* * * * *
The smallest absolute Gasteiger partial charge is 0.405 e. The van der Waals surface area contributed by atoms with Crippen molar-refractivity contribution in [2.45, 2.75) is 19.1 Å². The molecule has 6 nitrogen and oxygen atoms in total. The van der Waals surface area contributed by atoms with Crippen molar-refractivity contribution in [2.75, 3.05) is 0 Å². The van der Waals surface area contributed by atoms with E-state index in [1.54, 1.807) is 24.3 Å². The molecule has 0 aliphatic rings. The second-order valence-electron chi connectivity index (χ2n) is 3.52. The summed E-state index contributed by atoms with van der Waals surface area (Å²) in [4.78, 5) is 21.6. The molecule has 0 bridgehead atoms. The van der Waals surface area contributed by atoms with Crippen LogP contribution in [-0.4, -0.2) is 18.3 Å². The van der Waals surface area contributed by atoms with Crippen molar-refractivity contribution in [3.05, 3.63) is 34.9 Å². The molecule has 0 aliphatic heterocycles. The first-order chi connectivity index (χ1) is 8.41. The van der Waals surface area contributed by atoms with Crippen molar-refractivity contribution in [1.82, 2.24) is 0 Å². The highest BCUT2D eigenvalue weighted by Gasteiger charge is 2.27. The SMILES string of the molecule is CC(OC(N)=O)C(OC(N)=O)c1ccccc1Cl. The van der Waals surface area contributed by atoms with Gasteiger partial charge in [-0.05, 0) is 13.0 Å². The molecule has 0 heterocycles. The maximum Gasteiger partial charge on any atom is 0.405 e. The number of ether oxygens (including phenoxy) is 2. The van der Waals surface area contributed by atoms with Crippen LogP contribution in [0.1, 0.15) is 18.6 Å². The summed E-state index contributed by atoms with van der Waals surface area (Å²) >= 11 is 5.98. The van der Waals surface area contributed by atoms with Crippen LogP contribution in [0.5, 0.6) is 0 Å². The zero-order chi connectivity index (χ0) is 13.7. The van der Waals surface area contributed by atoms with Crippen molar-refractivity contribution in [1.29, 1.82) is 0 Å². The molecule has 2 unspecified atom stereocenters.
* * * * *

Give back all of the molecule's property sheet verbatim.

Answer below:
The smallest absolute Gasteiger partial charge is 0.405 e. The van der Waals surface area contributed by atoms with Crippen molar-refractivity contribution in [2.45, 2.75) is 19.1 Å². The molecule has 6 nitrogen and oxygen atoms in total. The van der Waals surface area contributed by atoms with Crippen molar-refractivity contribution in [2.75, 3.05) is 0 Å². The van der Waals surface area contributed by atoms with E-state index in [1.54, 1.807) is 24.3 Å². The molecule has 0 aliphatic rings. The second-order valence-electron chi connectivity index (χ2n) is 3.52. The summed E-state index contributed by atoms with van der Waals surface area (Å²) in [4.78, 5) is 21.6. The molecule has 0 bridgehead atoms. The van der Waals surface area contributed by atoms with Crippen LogP contribution in [-0.4, -0.2) is 18.3 Å². The van der Waals surface area contributed by atoms with Crippen molar-refractivity contribution in [3.05, 3.63) is 34.9 Å². The molecule has 0 aliphatic heterocycles. The first-order chi connectivity index (χ1) is 8.41. The van der Waals surface area contributed by atoms with Crippen molar-refractivity contribution in [1.82, 2.24) is 0 Å². The highest BCUT2D eigenvalue weighted by Gasteiger charge is 2.27. The SMILES string of the molecule is CC(OC(N)=O)C(OC(N)=O)c1ccccc1Cl. The van der Waals surface area contributed by atoms with Gasteiger partial charge in [-0.05, 0) is 13.0 Å². The molecule has 0 heterocycles. The maximum Gasteiger partial charge on any atom is 0.405 e. The number of ether oxygens (including phenoxy) is 2. The van der Waals surface area contributed by atoms with Crippen LogP contribution in [0.1, 0.15) is 18.6 Å². The summed E-state index contributed by atoms with van der Waals surface area (Å²) >= 11 is 5.98. The van der Waals surface area contributed by atoms with Crippen LogP contribution in [0.5, 0.6) is 0 Å². The zero-order chi connectivity index (χ0) is 13.7. The van der Waals surface area contributed by atoms with Crippen molar-refractivity contribution in [1.29, 1.82) is 0 Å². The molecule has 2 unspecified atom stereocenters.